The end where Chang is adopted after having helped stop Rastapopolous.
Hell, Tintin's interactions with him in general.
The Black Island
The titular island has a Gorilla who's sent to kill Tintin. It's injured and Tintin saves the animal, who then proceeds to become his friend.
Explorers On the Moon
Wolff's Heroic Sacrifice. Especially when Captain Haddock yells at the Thompson and Thomson duo not to say anything bad about Wolff.
The Calculus Affair
In The Calculus Affair Tintin and Haddock come across a scientist who's been attacked by someone impersonating Calculus and is understandably angry when Haddock tells him who they're looking for. He calls Calculus a monster and Haddock immediately objects that Calculus is his friend and he won't hear anyone else say such a thing about him.
Tintin and the Captain going through hell and high water to rescue Calculus. Notable for showing that despite Calculus annoying Haddock to no end, he cares for the old goat fiercely. In fact, in the latter album, when Haddock believes they will be able to rescue Calculus later that same day, he proclaims it to be the best day of his life.
Haddock: "Hold on Cuthbert. We'll find you!"
The Red Sea Sharks
Haddock goes ballistic when he meets a modern-day slave driver. While his anger is as always Played for Laughs, it's worth noting that one of his biggest fits of anger ever is caused by him seeing a man treating another man as an animal. Jerk with a Heart of Gold indeed.
Flight 714 to Sydney
At the beginning of Flight 714 to Sydney, Haddock notices a poor man at the airport and compassionately gives his hat back, with a $5 bill secretly tucked inside. Haddock thinks about how happy the poor man will be, until he discovers that he's a millionaire named Laszlo Carreidas.
Tintin in Tibet
Chang goes through a real Trauma Conga Line, having survived a plane crash with injuries. Then a Yeti takes him and while Chang thinks the Yeti's going to eat him, the Yeti actually brings him food so he'll get his strength back up. Then later in the story, he reveals that the Yeti picked him up and took him away from the previous cave because Tintin was coming to the crash site. The Yeti did this because he was afraid that Tintin and co was coming to harm Chang, so the Yeti was actually trying to protect Chang. After Chang is rescued and finally being taken to where he can receive medical attention, the Yeti's sad cries are heard (and by the characters as well!) because of the loss of the yeti's only friend. It ended well; but had they been unable to save Chang, he probably would have died in the mountains because the Yeti didn't know Chang really needed medical attention even though he had saved Chang's life. It also doubles as a Tear Jerker.
Another extremely heartwarming incident in the same story: Captain Haddock attempts to sacrifice himself by cutting his lifeline in order to save Tintin, who is tied to the other end and unable to pull Haddock up. If there was any doubt that Haddock is a heroic and loyal friend despite his vices, this scene obliterates it.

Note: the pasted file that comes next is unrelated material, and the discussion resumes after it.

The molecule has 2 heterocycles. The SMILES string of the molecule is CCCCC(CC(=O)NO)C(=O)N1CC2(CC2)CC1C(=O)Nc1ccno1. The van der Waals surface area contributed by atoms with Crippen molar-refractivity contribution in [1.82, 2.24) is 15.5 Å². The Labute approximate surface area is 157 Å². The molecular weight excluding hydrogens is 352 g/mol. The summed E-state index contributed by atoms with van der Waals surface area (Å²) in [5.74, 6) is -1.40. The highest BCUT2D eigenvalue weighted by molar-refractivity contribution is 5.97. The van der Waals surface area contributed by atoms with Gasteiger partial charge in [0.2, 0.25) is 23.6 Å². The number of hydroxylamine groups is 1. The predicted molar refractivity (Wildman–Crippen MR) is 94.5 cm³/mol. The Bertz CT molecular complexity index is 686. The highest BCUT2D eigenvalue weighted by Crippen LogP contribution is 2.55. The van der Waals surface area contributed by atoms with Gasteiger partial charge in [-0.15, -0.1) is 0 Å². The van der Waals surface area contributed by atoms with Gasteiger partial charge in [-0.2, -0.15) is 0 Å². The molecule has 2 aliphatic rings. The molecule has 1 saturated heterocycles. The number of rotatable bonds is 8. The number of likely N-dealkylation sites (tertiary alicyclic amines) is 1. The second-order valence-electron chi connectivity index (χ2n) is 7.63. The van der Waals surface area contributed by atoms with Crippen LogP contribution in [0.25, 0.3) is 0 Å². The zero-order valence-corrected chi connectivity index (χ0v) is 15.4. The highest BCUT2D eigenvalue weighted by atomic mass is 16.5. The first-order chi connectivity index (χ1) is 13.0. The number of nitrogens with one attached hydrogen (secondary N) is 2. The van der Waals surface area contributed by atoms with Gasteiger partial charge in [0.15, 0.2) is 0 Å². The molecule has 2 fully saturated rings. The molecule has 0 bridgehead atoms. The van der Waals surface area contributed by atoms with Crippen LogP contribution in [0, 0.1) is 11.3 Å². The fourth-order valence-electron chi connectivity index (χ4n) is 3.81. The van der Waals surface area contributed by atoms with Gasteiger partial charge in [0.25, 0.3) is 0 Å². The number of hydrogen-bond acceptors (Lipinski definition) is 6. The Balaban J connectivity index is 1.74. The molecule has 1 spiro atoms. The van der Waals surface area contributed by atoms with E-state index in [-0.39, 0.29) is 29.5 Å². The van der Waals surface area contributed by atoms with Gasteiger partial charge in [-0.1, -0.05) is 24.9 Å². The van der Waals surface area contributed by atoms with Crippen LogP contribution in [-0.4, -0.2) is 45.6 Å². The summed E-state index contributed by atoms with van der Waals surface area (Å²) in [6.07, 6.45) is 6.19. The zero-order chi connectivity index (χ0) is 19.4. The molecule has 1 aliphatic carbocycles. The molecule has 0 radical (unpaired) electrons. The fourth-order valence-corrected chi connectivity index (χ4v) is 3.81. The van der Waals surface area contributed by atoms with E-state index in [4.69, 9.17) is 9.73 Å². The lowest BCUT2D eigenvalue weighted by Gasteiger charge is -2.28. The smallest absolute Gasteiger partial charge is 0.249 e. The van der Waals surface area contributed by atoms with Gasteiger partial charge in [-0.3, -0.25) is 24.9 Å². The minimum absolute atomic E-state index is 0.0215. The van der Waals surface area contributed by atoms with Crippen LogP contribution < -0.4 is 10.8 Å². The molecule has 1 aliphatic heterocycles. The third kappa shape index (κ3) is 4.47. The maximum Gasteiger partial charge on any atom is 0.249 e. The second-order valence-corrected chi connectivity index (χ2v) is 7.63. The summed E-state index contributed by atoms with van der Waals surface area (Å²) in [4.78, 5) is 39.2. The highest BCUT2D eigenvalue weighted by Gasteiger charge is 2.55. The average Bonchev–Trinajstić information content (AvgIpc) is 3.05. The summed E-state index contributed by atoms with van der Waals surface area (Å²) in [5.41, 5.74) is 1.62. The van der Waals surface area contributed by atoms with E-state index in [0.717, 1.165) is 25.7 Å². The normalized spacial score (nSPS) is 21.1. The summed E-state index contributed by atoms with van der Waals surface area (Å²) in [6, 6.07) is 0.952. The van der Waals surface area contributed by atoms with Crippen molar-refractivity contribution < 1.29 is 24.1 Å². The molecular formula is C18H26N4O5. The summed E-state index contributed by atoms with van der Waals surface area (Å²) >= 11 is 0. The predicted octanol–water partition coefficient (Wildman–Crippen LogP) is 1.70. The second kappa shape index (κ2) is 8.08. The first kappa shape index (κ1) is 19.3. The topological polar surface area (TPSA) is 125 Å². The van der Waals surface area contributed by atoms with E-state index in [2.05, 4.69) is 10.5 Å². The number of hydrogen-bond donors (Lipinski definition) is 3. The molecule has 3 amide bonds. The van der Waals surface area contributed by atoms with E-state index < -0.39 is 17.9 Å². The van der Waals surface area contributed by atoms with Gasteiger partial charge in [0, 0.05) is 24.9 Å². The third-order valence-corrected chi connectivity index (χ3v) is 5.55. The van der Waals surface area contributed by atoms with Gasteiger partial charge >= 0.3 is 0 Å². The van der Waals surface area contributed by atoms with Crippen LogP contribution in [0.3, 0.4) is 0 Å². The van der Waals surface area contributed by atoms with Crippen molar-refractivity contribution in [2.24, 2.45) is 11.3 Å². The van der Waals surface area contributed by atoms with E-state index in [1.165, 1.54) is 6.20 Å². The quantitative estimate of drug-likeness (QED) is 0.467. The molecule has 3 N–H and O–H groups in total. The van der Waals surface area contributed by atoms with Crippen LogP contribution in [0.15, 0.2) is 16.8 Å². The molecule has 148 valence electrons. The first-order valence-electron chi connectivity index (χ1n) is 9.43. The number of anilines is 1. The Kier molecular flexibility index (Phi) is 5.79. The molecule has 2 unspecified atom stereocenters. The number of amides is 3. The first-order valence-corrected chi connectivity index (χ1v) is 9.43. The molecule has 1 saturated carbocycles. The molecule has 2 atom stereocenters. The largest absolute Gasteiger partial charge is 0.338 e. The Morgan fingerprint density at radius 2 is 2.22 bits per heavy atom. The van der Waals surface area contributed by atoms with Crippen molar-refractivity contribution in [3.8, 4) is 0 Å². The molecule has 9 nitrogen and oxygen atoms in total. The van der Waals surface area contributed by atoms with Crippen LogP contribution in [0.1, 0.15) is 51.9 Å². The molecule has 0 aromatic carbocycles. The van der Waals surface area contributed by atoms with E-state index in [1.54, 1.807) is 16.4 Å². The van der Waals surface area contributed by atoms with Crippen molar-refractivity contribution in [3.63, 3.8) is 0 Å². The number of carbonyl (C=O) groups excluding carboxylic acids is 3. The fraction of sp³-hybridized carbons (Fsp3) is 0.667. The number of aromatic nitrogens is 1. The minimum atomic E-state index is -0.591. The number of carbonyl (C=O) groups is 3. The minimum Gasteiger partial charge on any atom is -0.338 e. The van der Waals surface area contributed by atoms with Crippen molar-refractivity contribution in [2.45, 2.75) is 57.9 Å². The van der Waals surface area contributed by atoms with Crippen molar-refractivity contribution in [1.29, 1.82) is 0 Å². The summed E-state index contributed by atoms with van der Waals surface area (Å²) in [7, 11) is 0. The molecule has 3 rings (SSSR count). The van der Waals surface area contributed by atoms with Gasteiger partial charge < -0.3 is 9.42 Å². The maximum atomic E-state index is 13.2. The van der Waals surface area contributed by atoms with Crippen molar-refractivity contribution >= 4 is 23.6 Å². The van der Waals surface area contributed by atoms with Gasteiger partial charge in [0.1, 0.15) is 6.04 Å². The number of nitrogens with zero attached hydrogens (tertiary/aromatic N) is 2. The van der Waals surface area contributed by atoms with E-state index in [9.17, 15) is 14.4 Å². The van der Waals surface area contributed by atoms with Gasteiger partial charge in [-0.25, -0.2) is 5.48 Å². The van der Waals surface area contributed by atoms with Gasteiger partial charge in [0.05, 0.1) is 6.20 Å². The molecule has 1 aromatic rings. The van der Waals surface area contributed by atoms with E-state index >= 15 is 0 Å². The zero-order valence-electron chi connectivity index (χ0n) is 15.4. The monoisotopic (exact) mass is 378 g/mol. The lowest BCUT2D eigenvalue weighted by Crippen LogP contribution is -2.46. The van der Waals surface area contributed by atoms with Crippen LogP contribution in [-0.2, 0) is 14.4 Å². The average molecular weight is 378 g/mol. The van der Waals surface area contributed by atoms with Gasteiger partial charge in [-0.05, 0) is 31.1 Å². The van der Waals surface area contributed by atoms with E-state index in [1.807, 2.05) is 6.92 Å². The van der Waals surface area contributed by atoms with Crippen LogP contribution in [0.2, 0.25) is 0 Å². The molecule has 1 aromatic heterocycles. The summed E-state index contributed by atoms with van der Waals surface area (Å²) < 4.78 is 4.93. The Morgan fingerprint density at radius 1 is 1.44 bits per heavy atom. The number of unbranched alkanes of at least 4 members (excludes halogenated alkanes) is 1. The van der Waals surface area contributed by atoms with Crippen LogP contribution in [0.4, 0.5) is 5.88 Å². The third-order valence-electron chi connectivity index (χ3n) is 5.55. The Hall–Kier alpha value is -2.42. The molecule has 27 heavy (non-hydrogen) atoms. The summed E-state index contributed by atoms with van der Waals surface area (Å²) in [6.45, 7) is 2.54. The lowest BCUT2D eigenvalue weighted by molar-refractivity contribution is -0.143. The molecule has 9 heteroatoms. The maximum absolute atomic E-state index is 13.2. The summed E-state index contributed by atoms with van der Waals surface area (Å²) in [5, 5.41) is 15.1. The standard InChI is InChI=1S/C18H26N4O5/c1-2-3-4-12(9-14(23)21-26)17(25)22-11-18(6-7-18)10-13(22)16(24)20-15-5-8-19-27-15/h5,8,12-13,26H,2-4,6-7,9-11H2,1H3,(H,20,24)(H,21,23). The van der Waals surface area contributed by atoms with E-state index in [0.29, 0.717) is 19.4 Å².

Tharkey coming back to rescue them should count as well.
Haddock repeatedly comes back after swearing up and down that Tintin was crazy for going off on his hare-brained rescue mission. The first time he surprises Tintin by recruiting an experienced Sherpa guide and several porters (and a rucksack full of whiskey), and the second time he shows up at a remote village, sheepishly explaining that he's only there to get a photo of the Yeti to sell to a magazine.
Haddock: *shows up with several porters* Dont say anything, I'm going whether you like it or not! *stomps past*
Tharkey: He is good friend.
Tintin: That he is.
The whole story is one long heartwarming moment. Tintin risks his life on a seemingly hopeless mission because he had a dream that Tchang was still alive, and yet his is not the most profound proof of friendship in the album. Captain Haddock comes along for practically every step of the way despite having never even met Tchang and not believing that he is alive at all. He goes on the journey nonetheless because Tintin is his friend. That is one of the most impressive feats of friendship in all of fiction.
Also a Real Life Heartwarming Moment: Hergé had used a friend he made while researching for The Blue Lotus, Zhang Chongren, as the basis for Chang Chong-Chen, a friend Tintin makes when he is in China. By the time Hergé wrote Tintin in Tibet, he had not seen Zhang for several decades, but the French media managed to find him and arranged a trip for him to travel to France, where the two friends finally met. There is a photo of the two of them sitting in front of a cutout of Tintin and Chang saying the words used in their reunion in that comic.
Tintin/Hergé: I knew I'd find you in the end!... This is wonderful!"
Chang/Zhang: "Tintin! Oh, how often I've thought of you!"
The Castafiore's Emerald
Haddocks noteworthy encounter with the Gypsies. Initially, he is confused by them staying in the trash, not understanding how someone would enjoy being there, only to quickly learn they have actually been forced here because nowhere else was allowed to them by the authorities. Disgusted by such a treatment, Haddock immediately gets angry as usual, and grants them permission to stay in a valley near Marlinspike Hall. When both Nestor and the authorities try to tell him this will bring him nothing but trouble, he shrugs this off and still insists they do so.